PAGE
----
Kansas Falls in Line with Economic Nexus

by Jennifer Dunn May 10, 2021


It isn’t often that we get to write about sales tax law and drama in the same sentence, but the state of Kansas’s legislature has given us our fair share of highs and lows these past two years when it comes to sales tax law.

However, it looks as if Kansas will now fall in line and provide a small seller exemption when it comes to economic nexus. What exactly does this mean for e-commerce businesses? Let’s find out.

A Brief History of Kansas Economic Nexus

The short version is that, unlike all the other U.S. states with an economic nexus provision, Kansas decided not to institute a small seller exemption. In Kansas’s eyes, every e-commerce seller who made even just a single sale to a buyer in the state of Kansas was required to register for a Kansas sales tax permit and begin collecting sales tax from all Kansas buyers. 

This meant that under Kansas’s original economic nexus law, any seller no matter how small who made a sale to a buyer in Kansas was on the hook to register for a Kansas sales tax permit and collect sales tax from their buyer. And then they were required to remit that sales tax back to the state.

Kansas has not published any data regarding small sellers and sales tax, but considering the state’s relatively small population of 2 million people chances are this resulted in some tiny sales tax remittances. Some sellers who chose to comply may have even remitted just a few cents!

Many Kansas lawmakers, including the state’s attorney general, found all this difficult to fathom and strongly suggested that the state, like every other state with an economic nexus provision,  adopt a small seller exemption. Though it never proceeded that far, Kansas’s insistence that every seller no matter how small collect sales tax may have even been deemed unconstitutional under the Dormant Commerce Clause.

You can read more about Kansas’s economic nexus kerfuffle in our original post on this issue. Need a refresher on what economic nexus even is? Check out our economic nexus overview.

The Current State of Kansas Economic Nexus

In early May 2021, Kansas lawmakers overrode governor Laura Kelly’s veto of S.B. 50. The override means that Kansas now falls into line with other states’ economic nexus provisions. 

Kansas’ New Economic Nexus Law

Beginning July 1, 2021, remote e-commerce sellers who fit the following criteria are considered to have Kansas economic nexus:

  • More than $100,000 of cumulative gross receipts from sales to customers in the state for the period of January 1, 2021, through June 30, 2021 or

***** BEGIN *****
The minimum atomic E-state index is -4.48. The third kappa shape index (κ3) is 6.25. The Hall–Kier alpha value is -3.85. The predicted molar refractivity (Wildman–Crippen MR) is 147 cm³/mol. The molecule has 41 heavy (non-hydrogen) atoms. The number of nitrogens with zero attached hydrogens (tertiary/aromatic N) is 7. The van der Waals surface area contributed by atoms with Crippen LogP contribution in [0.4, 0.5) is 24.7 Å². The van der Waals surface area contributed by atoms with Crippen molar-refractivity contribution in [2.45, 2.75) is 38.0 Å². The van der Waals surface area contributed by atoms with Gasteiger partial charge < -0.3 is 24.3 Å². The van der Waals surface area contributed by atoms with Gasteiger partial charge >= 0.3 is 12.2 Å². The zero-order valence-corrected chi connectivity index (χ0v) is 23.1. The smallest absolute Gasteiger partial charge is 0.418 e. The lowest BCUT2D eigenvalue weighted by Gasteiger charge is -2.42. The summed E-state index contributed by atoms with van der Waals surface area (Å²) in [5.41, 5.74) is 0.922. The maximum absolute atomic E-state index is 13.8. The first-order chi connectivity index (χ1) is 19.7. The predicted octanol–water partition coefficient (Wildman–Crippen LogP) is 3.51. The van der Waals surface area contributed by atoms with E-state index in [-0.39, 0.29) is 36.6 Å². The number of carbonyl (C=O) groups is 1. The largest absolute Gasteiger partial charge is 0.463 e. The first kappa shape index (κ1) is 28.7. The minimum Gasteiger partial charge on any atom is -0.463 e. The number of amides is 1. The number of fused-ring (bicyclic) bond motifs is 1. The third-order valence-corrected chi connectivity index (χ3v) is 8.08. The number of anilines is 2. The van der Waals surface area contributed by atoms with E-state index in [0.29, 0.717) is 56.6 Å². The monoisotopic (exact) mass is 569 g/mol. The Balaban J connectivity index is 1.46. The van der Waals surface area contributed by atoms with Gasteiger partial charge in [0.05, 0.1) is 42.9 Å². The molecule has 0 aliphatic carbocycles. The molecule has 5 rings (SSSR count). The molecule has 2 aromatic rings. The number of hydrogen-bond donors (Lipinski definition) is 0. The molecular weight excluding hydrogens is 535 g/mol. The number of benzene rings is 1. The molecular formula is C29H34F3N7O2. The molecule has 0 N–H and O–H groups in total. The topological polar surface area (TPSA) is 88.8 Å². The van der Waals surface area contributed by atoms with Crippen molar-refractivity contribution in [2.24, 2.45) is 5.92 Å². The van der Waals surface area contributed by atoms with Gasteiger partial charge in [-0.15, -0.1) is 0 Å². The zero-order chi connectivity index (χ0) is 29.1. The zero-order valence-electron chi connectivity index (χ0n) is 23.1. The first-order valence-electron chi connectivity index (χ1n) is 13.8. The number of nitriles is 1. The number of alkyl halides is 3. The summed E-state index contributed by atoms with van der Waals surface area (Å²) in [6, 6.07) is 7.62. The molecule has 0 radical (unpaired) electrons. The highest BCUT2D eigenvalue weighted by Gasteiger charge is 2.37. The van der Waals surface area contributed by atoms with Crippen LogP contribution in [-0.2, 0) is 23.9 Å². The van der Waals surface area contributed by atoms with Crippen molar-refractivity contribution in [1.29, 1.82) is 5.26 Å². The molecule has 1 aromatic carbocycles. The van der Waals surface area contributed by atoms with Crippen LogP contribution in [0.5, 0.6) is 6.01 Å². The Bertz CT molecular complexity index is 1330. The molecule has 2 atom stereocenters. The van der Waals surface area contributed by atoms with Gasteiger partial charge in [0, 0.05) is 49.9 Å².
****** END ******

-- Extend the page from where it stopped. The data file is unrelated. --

• More than $100,000 of cumulative gross receipts from sales to customers in the state during the current or immediately preceding calendar year

Kansas’s New Marketplace Facilitator Law

Beginning July 1, 2021, marketplace facilitators like Amazon or eBay who make or facilitate sales of more than $100,000 to buyers in the state of Kansas are required to collect sales tax on behalf of 3rd party sellers.

Kansas defines a “marketplace seller” as an entity that: “Contracts or otherwise agrees with marketplace sellers to facilitate for consideration, regardless of whether deducted as fees from the transaction, the sale of the marketplace seller’s products or rooms, lodgings or accommodations through a physical or electronic marketplace operated, owned or or otherwise controlled by the person.”

Additionally, Starting April 1, 2022 marketplace facilitators will also be required to collect state 911 fees.

High volume marketplace sellers who gross more than $1 billion in U.S. sales in a year can elect to collect their own sales tax as long as the state of Kansas is notified about this decision. 

What should e-commerce sellers do about Kansas economic nexus?

First, double check if you have economic nexus in Kansas. TaxJar customers can do this using our Economic Nexus Insights Dashboard.

From there, Kansas requires that e-commerce sellers, or marketplaces, who meet their new criteria register for a Kansas sales tax permit and begin collecting sales tax when making sales to buyers in the state of Kansas. (Rather have an expert register for you? Fill out our sales tax registration form here.)

Once you have registered for a Kansas sales tax permit, the state will assign you a filing frequency.  This is generally monthly, quarterly or annually depending on your sales volume into the state. 

TaxJar is here to help. Connect TaxJar to the online shopping carts and marketplaces on which you sell and we’ll provide return-ready sales tax reports or, better yet, AutoFile your Kansas sales tax return for you so you can spend less time on sales tax and more time growing your business. 

Ready to automate sales tax? To learn more about TaxJar and get started, visit TaxJar.com/how-it-works

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